The History of the UK Entertainment Industry
The entertainment industry allows people to amuse themselves in terms of leisure time. In history the more advanced a society becomes the more time is set aside for the pursuits of leisure. In the earliest times there was little to entertain the people except for the odd execution and life was pretty mundane on a day to day basis. The only real exception was the annual fairs that would be held in most towns and villages each year. This gave the local people to opportunities to buy various goods and also enjoy certain entertainments that that would not usually be available. Small theatre companies, dance troupes and musicians would perform giving the local population the opportunity to enjoy their acts
Prior to industrialization and urbanization people had little time to enjoy leisure activities. Subsistence life styles would mean that people would go to bed and get up with the light. In the UK there would be few times when people would enjoy activities away from working on the fields. There was no television and radio and the only creative activities that were really enjoyed were based around the tavern. Taverns were bawdy hostelries where the main entertainment involved people getting very drunk. The early plays produced by Shakespeare were performed in the Globe and the Blackfriars Theatres from end of the 16th century. These theatres were small, and the price of admission was expensive which meant that the majority of the population simply couldn’t afford to attend the performances.
The taverns soon became the centre for entertainment as the public houses started to support music hall acts from the 1830s onwards. It wasn’t long until the music halls started to move into their own theatre type premises such as the Canterbury Music Hall in Lambeth which was established in 1849. The 19th century became the era when other entertainments became available for the working population. The creation of professional sports meant that people could spectate certain games of cricket, rugby and football. The creation of large stadiums specializing in certain sports enabled the grounds to hold many people. As industrialization gathered pace more people were now paid higher wages and given more free time which enabled them to spend their income. Tourism started to flourish, and certain towns grew as seaside resorts.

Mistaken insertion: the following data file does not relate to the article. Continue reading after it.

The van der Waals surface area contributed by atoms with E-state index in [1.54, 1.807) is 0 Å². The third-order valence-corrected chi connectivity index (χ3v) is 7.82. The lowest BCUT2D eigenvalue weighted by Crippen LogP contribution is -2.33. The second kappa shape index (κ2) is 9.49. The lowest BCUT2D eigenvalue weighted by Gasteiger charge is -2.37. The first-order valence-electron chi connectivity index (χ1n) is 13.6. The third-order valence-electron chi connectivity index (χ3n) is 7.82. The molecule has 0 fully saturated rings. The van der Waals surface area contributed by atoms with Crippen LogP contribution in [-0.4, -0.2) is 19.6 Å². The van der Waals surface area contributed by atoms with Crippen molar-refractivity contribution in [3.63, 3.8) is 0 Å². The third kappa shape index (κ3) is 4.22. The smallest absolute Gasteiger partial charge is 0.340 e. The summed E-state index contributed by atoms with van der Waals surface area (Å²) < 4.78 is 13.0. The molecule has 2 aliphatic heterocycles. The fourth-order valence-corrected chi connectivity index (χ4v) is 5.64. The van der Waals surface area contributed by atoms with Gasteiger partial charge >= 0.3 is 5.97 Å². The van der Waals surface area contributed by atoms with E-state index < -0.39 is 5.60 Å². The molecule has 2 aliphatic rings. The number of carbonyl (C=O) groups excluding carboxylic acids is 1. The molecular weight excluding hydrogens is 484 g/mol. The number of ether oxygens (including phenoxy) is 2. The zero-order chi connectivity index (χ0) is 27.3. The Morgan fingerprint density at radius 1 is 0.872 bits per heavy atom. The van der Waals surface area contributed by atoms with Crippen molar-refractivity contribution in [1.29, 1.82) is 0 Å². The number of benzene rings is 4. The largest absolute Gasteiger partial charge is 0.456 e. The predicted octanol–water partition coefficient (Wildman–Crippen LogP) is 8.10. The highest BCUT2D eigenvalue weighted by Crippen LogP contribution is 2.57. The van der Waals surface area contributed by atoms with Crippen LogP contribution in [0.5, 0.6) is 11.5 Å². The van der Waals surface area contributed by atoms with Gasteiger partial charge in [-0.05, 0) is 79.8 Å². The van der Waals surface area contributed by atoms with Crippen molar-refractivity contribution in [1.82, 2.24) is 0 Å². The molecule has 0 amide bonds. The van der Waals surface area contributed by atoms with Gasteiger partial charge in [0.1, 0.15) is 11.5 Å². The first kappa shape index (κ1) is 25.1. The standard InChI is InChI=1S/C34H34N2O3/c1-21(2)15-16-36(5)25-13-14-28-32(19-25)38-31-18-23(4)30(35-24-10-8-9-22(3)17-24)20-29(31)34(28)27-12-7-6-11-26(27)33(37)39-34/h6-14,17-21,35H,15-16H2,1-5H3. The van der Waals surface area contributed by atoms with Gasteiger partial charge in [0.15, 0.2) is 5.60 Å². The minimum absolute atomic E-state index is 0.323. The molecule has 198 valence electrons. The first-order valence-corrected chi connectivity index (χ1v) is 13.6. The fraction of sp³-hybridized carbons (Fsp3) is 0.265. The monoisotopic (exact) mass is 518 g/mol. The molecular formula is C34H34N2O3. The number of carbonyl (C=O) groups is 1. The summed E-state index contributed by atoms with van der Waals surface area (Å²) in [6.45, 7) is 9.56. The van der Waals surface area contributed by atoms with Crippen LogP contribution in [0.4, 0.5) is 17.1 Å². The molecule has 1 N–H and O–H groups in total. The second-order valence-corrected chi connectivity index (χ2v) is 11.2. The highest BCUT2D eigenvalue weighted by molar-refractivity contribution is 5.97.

One of the most popular towns was Blackpool which is situated on the North-West Coast just above Liverpool. Its seven-mile beach, tower and pier made it popular to the working-class population of the north-west especially after the railway line was constructed in 1840. This linked it to the nearby industrial cities and families would spend a week enjoying the entertainments provided by the area. This growth in the tertiary sector gathered pace at the start of the 20th century especially with technological advancements. The radio, television and film industries were created and soon people would be able to sit at home after a hard day’s work, being able to relax by listening to, or watching, a program. The entertainment industry really took off as it became fuelled by populations wanting to become entertained, with more people having the income to afford it. Today the entertainments industry is a massive business with certain areas relying exclusively on it to support the local population.
The United Kingdom’s capital City London is a great example of a city that relies heavily on the entertainments industry. Some of its most expensive locations house theatres, cinemas, galleries, museums and even Royal Parks. The money that these entertainments bring in are essential for the economic welfare of the region.